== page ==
Below there is sleeping for four, including the settee berths. A compact head / shower is forward of the pilot house to port, and to starb'd is a wardrobe with radio shelf above. A generous galley is forward of the head and occupies both port and starb'd sides. The starb'd counter top is also able to be used as a chart table / office table. Forward of the galley is the saloon, with settee berths to each side, with folding table in-between.

Headroom inside is intended to be approximately 5' - 9" throughout. The fore deck deck and PH top are cold moulded wood, and the hull is steel. If building in aluminum, the deck beams would require a 4" deck thickness, therefore headroom would be reduced by around 1" and freeboard raised by around 2" yielding an interior headroom of approximately 5' - 8" in the galley and saloon. If building in aluminum, the pilot house top could still be cold moulded, and this would preserve the originally intended headroom there.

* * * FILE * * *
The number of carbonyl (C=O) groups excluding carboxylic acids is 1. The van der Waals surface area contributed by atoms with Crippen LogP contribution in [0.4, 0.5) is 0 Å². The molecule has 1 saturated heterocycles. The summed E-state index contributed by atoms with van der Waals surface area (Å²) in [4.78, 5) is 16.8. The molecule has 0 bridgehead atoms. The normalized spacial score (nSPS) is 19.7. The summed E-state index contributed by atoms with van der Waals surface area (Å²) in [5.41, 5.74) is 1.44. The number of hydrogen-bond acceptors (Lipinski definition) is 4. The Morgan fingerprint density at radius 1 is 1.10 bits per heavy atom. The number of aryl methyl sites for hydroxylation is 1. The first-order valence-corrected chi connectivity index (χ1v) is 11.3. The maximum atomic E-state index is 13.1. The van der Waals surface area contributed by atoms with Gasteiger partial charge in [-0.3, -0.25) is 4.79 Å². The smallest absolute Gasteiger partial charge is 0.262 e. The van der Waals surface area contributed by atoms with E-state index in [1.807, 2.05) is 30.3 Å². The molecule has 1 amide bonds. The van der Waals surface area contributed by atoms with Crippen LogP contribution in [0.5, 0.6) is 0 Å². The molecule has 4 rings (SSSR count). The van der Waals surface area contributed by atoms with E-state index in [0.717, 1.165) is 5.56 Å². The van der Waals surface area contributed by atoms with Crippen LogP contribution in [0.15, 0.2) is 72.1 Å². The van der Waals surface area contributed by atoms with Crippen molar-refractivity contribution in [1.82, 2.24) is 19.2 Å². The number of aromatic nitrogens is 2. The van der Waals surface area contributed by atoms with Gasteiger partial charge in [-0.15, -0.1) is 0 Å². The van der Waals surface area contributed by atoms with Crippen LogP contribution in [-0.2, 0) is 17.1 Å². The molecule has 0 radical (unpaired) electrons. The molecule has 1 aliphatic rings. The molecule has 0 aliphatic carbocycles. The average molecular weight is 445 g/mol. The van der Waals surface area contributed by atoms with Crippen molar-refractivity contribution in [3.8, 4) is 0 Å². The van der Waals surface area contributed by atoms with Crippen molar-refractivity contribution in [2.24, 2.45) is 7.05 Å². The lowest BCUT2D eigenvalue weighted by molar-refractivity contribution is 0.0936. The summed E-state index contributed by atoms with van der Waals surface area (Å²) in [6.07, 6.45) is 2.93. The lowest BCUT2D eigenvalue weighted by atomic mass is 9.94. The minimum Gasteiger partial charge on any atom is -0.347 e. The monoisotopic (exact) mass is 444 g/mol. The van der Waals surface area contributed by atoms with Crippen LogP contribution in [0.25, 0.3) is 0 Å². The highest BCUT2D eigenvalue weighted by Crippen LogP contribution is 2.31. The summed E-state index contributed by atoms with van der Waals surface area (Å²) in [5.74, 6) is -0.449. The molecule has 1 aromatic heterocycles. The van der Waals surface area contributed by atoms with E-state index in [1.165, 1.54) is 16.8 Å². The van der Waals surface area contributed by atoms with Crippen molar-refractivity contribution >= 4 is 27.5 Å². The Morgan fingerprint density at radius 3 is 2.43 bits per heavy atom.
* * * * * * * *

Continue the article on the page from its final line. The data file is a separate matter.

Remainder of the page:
In all, it makes for a great little pocket cruiser. As with the 43' Moxie, the Molly 36 is intended to be extremely economical to build for the amount of living space provided.


When building the hull in steel, weights must be watched very carefully. For example, 10 gauge plate would be a requirement for the hull, or in a metric venue perhaps 4 mm for the bottom and 3.5 mm for the topsides. The fore deck and the pilot house structure will necessarily be cold moulded wood.

Molly would benefit from the use of aluminum as a hull material. In that case, the hull, decks, and pilot house could all be built with one material, with only the pilot house roof being cold moulded wood, a choice based upon maximizing headroom and simplifying construction.